“My personal philosophy is that you have to spend money to make money and you never want to compromise service,” she noted.

Galway Veterinary Hospital, PLLC, Galway, New York

Galway uses industry benchmarking tools and trends toward the upper end of the average range calculation, said Hospital Administrator Cheryl Smith, CVPM, a director on the AAHA board.

“New York’s cost of living is one of the highest in the country and must be considered when determining salary ranges. Offering a living wage has enabled our hospital to attract more candidates for each position, providing more opportunities to identify the best fit for our hospital.”

Benefits also help keep wages from being eroded by other costs. Smith pointed out that AAHA data shows the industry has opportunities to improve: The average veterinary hospital covers 64% of employees’ health insurance premiums; 58% of veterinary practices offer a retirement plan match; and fewer than a third provide disability and life insurance.

Among Galway’s benefits, she said, are a SIMPLE IRA with match, paid time off accrual of two weeks in year one and three weeks thereafter, and 86% of premiums paid for health insurance with vision. The hospital’s commitment to pay a large portion of premiums enabled a new hire to receive healthcare.

“Practice owners must think broadly in terms of protecting talent for the entire veterinary industry and long term for their individual hospitals,” said Smith. “We need to retain the most dedicated and talented employees, and it is unrealistic to expect those individuals to accept less than a living wage.”

Centerville Animal Hospital, Chesapeake, Virginia

Centerville has taken a bold move: It has flipped the idea of compensation on its head.

The idea first centered around the job description of a credentialed veterinary technician, explained Hospital Administrator Lindsay Peltier, LVT.

“Almost everybody experiences difficulty in hiring licensed veterinary technicians,” she noted. “A practice may bring somebody on board, train them, and, when they are finally ready for that position, the person is being solicited by another practice. They are more difficult to hire and harder to retain. Being in a highly competitive area and not the only AAHA-accredited hospital made it a real challenge.”

Peltier and practice owner Amanda Hayden, DVM, looked into why people would graduate from school and then leave the field after a few years and why people would feel comfortable with a résumé showing multiple positions with short tenures.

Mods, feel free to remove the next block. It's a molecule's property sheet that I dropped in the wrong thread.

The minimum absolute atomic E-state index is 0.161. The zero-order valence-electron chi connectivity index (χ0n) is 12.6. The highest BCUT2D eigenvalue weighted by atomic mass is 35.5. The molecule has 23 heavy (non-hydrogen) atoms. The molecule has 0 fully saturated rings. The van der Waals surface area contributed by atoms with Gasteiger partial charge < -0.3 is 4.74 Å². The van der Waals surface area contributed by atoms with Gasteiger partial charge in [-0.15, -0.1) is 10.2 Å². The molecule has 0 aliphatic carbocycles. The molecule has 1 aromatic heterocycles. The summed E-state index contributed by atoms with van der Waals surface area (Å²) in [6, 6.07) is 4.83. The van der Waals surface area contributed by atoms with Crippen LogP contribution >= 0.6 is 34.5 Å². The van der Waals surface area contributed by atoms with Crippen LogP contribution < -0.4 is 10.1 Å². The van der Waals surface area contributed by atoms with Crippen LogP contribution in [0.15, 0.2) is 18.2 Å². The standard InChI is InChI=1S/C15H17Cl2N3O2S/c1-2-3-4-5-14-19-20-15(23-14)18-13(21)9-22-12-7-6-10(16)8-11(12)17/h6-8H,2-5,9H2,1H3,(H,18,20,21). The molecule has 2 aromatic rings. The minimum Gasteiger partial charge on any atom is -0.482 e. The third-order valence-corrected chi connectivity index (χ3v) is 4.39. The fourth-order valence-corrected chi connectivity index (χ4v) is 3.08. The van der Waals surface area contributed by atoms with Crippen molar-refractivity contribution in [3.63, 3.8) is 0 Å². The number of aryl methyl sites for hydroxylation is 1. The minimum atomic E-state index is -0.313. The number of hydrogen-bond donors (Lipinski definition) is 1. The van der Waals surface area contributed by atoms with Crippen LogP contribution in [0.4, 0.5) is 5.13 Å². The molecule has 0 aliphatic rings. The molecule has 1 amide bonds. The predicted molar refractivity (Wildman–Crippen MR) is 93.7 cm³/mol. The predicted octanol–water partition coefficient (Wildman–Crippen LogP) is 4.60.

It came down to compensation, she said. The starting wage needed an adjustment.

Peltier said she and Hayden, who have worked together for 20 years, “like thinking out of the box. If it doesn’t exist, why doesn’t it? If it should exist, we’re gonna go for it.”

“We looked at our starting wage, at what we pay after 10 years, and our wage cap for the position. Pay increases—a raise every year—tend to be looked at as a reward for longevity. That’s the industry standard. We thought: ‘Let’s flip this.’”

At the end of 2019, the hospital began to offer newly graduated licensed veterinary technicians $20 an hour if they could navigate all areas of the position description. But prospective employees were also told about the downside: Wages don’t automatically go up each year.

Peltier provided the rationale: “Someone who is more secure with their wage is not always pinching pennies or out looking for another job because they feel that they might get an extra 60 cents an hour. Each year with us, the LVTs are more competent with client communication and more educated about the services we offer and more comfortable conveying that. They make the practice more money. We consider our [technicians] revenue-generating employees. Their experience and comfort level are what makes this a winning proposition for our bottom line.”

But what about pushback on the higher starting salary from long-term technicians? Peltier said they explained to team members that it was an investment in their profession. Instead of upset, said Peltier, they found agreement and excitement. The strategy already has shown success, she explained: One technician was able to return from maternity leave secure in knowing that she could balance the cost of childcare with work.

And wages for other positions? Peltier said the hospital could not start everyone at $15 an hour but could start them at a point that their education and experience supported and then allow them to increase compensation by moving to other positions—depending on motivation and capability. It’s a matter of keeping those conversations open, said Peltier.

Compensation also includes a SIMPLE IRA with a dollar match up to 3% of W-2 compensation, two-weeks of paid personal leave, and 40 hours of paid and 40 of unpaid sick leave that begins 90 days after employees start. An employee assistance plan provides access to any counseling or advice for situations that would prevent an employee from doing their best job.

“Living wages equals ability to charge appropriately for services.”
—Gary Glassman, CPA

Animal Care Daybreak, South Jordan, Utah

Pam Nichols, DVM, owner and medical director, and president of AAHA, recalled that, in the early 2000s, she had several good candidates that she couldn’t get because she didn’t pay enough and was not making enough money to pay more.